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TECHNOLOGICAL CULTURE AND CONTEMPLATIVE ECOLOGY IN THOMAS MERTON'S CONJECTURES OF A GUILTY BYSTANDER

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Having introduced the writing of Thomas Merton, this paper pulls together strains of thought scattered throughout Thomas Merton's Conjectures of a Guilty Bystander (1965) that shed light on Merton's increasing concern with the destructive effects of modern technology on humans and the earth. The paper explores Merton's understanding of relationships between a myth of progress, technological advance, the idea of 'worldliness' and the 'technological mind'. It moves on to examine the importance of experiences of nature in inspiring Merton's writing, and in underpinning his meditations on alternatives to current understandings of technological progress, before concluding by considering Merton's ideas about hope for humanity.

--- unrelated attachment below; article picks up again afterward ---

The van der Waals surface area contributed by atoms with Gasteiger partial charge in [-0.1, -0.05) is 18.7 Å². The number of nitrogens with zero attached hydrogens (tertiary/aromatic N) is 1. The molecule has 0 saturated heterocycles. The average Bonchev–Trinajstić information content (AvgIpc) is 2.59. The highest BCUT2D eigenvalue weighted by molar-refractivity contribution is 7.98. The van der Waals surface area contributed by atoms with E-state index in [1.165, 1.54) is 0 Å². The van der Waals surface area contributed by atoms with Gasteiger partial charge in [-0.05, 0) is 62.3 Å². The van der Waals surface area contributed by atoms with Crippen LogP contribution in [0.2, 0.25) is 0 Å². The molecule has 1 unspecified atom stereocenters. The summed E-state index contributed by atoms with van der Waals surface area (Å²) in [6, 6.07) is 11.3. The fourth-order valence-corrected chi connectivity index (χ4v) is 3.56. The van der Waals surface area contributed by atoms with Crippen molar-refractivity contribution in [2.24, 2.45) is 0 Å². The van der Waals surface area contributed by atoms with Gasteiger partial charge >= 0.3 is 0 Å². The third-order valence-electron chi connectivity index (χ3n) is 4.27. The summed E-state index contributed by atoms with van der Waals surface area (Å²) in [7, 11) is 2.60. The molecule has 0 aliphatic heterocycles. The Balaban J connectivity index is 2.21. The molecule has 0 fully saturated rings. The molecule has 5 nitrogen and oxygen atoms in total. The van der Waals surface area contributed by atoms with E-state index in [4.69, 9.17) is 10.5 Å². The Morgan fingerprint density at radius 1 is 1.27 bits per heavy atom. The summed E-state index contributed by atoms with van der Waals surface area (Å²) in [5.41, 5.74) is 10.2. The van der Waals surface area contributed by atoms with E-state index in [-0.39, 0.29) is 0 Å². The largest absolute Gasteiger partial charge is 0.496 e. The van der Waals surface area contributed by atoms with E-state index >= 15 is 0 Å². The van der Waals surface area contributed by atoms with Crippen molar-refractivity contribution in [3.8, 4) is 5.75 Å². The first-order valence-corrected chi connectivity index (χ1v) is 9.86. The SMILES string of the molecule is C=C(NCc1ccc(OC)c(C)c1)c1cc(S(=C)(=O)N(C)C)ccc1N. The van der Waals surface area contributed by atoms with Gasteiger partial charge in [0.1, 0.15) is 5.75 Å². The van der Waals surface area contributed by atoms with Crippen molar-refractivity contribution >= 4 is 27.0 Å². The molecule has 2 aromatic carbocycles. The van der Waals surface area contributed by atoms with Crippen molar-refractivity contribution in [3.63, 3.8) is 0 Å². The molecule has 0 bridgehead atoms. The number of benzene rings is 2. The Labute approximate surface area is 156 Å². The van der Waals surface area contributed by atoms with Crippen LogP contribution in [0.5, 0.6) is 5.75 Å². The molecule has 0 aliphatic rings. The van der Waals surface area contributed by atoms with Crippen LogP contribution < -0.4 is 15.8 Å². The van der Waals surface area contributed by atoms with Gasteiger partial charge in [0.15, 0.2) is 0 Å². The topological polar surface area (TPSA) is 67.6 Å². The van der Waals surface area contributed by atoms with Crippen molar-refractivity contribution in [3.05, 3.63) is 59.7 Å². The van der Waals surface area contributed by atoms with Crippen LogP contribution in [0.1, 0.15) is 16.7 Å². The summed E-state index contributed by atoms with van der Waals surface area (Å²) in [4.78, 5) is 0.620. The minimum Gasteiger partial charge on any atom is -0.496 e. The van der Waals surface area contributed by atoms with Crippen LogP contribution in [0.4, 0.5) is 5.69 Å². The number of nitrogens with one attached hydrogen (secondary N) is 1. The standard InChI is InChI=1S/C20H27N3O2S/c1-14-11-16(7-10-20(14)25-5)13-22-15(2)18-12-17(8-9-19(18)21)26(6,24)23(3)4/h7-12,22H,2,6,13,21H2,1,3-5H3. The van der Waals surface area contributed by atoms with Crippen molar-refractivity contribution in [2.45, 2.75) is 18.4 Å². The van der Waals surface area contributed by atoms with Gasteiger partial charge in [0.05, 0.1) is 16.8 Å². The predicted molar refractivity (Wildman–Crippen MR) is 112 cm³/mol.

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/content/journals/10.1163/156853502760260284
2002-07-01
2015-03-27

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